Quick updates on Peter Gabriel and the Bible sequel

A bit more information has trickled in regarding two items that I blogged in the last few days.

First, The Hollywood Reporter has clarified that Peter Gabriel’s contribution to the anthology film Words with Gods will consist mainly of music for the animated interstitials that play between the short films, and not of music for the short films themselves. Gabriel will also contribute a new song to close the film and give it “a final message,” according to producer Lucas Akoskin.

Second, and more extensively, The Hollywood Reporter has also got a few new quotes from The Bible producer Mark Burnett that hint at the direction the recently-announced sequel to that mini-series will take.

The first thing I note is that Burnett confirms my suspicion that the sequel will borrow substantially from Josephus, just as The Bible itself did, and he hints strongly that the series will incorporate the First Jewish-Roman War, which began only a few years after the final events recorded in the Book of Acts.

This raises certain questions, for me, such as whether the new mini-series will be able to maintain its blend of biblical and secular history right to the end.

Most of the major apostles were already dead before the Jewish-Roman war took place: James the Just was martyred in Jerusalem in A.D. 62, and tradition holds that Peter and Paul were martyred in Rome soon after a fire swept through the city in A.D. 64. The Jewish-Roman War, on the other hand, began in A.D. 66, and the city of Jerusalem, along with its temple, was destroyed in A.D. 70. The war ended when the Romans conquered the last band of Jewish zealots at Masada in A.D. 73.

You can understand why Burnett and company would want to include some of that action in their next mini-series, but what role would the early Church have in any of that? In what sense would the mini-series be about “the Bible” by that point?

To be fair, Burnett isn’t limiting himself to the Bible any more. One of the other interesting revelations here is that Burnett wants to air a new mini-series every year, working his way through the history of the early Church: “We see this going on many years. Think of how many seasons it would take to get to something as significant as Constantine,” i.e. the Roman emperor who converted to Christianity in the early 300s.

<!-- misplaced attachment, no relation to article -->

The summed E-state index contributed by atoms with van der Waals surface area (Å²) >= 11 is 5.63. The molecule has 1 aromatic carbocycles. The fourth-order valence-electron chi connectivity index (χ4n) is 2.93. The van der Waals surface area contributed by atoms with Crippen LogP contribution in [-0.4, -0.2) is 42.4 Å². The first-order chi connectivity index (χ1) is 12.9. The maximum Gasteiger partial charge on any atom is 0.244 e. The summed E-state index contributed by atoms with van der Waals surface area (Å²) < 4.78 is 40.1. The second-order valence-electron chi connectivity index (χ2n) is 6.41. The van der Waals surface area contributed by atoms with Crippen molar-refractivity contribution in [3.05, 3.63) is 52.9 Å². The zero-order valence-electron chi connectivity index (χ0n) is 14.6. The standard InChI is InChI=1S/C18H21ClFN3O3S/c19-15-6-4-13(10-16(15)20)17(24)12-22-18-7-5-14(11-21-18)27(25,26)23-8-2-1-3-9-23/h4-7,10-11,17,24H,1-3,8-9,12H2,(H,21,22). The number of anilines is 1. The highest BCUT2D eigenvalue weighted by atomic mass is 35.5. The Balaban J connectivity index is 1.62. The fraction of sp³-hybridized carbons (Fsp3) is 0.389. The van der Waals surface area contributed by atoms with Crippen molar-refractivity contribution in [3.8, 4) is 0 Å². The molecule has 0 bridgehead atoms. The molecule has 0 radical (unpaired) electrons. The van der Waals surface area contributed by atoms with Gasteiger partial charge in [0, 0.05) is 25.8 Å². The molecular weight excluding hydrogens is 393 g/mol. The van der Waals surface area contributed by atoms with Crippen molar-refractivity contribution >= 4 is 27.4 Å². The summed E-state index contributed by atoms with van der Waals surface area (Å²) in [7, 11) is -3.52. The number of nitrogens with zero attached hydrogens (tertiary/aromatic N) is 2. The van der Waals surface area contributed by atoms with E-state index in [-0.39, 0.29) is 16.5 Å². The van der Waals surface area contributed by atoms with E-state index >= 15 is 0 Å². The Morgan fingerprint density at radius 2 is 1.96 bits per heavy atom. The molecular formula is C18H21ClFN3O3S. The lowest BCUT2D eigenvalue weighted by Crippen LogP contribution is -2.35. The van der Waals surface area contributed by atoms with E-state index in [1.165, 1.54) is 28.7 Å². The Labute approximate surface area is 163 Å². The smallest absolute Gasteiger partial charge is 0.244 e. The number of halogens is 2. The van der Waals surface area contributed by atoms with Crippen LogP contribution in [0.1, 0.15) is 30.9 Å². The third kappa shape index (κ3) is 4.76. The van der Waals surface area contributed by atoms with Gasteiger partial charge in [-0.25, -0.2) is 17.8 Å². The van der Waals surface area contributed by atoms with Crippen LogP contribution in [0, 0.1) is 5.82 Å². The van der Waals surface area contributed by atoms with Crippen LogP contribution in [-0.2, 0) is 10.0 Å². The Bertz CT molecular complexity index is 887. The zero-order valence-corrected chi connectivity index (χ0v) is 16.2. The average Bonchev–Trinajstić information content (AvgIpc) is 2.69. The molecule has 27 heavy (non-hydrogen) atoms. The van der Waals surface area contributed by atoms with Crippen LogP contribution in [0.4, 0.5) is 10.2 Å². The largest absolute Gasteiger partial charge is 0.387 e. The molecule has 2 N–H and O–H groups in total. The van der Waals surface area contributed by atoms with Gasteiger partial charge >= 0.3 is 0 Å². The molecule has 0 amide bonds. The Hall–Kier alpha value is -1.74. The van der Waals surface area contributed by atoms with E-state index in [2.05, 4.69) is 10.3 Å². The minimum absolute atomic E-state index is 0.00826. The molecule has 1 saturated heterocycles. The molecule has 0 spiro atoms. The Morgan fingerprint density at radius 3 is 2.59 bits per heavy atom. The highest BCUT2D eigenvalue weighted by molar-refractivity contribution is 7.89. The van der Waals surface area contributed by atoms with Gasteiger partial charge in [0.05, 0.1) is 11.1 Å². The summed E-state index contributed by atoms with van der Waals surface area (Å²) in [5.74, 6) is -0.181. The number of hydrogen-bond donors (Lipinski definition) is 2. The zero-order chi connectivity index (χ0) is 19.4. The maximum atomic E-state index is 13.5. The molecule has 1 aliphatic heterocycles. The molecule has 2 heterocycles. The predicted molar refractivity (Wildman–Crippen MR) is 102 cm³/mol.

But first the series has to get through its season-length re-telling of the Book of Acts, which was already given a somewhat hasty treatment in The Bible.

And if there’s one thing we can guarantee at this point, it is that Burnett and his team will try to find ways to make these stories “exciting”.

Among other things, Burnett notes that those who haven’t read the Bible itself (or any of the other source materials his series will use) may be surprised to see which characters get bumped off when, and the Reporter compares this to the shock felt by some viewers of Game of Thrones, who were unfamiliar with the books and were thus caught off-guard when certain major characters died. “The only apostle who died of natural causes is John,” says Burnett. “So you’ve got these characters that you know and you’re following, and any week one can be killed.” Oh, the suspense!

About Peter T. Chattaway

Peter T. Chattaway was the regular film critic for BC Christian News from 1992 to 2011. In addition to his film column, which won multiple awards from the Evangelical Press Association, the Canadian Church Press and the Fellowship of Christian Newspapers, his news and opinion pieces have appeared in such publications as Books & Culture, Christianity Today, Bible Review and the Vancouver Sun. He also contributed essays to the books Re-Viewing The Passion: Mel Gibson’s Film and Its Critics (Palgrave Macmillan, 2004) and Scandalizing Jesus?: Kazantzakis’s The Last Temptation of Christ Fifty Years on (Continuum, 2005).


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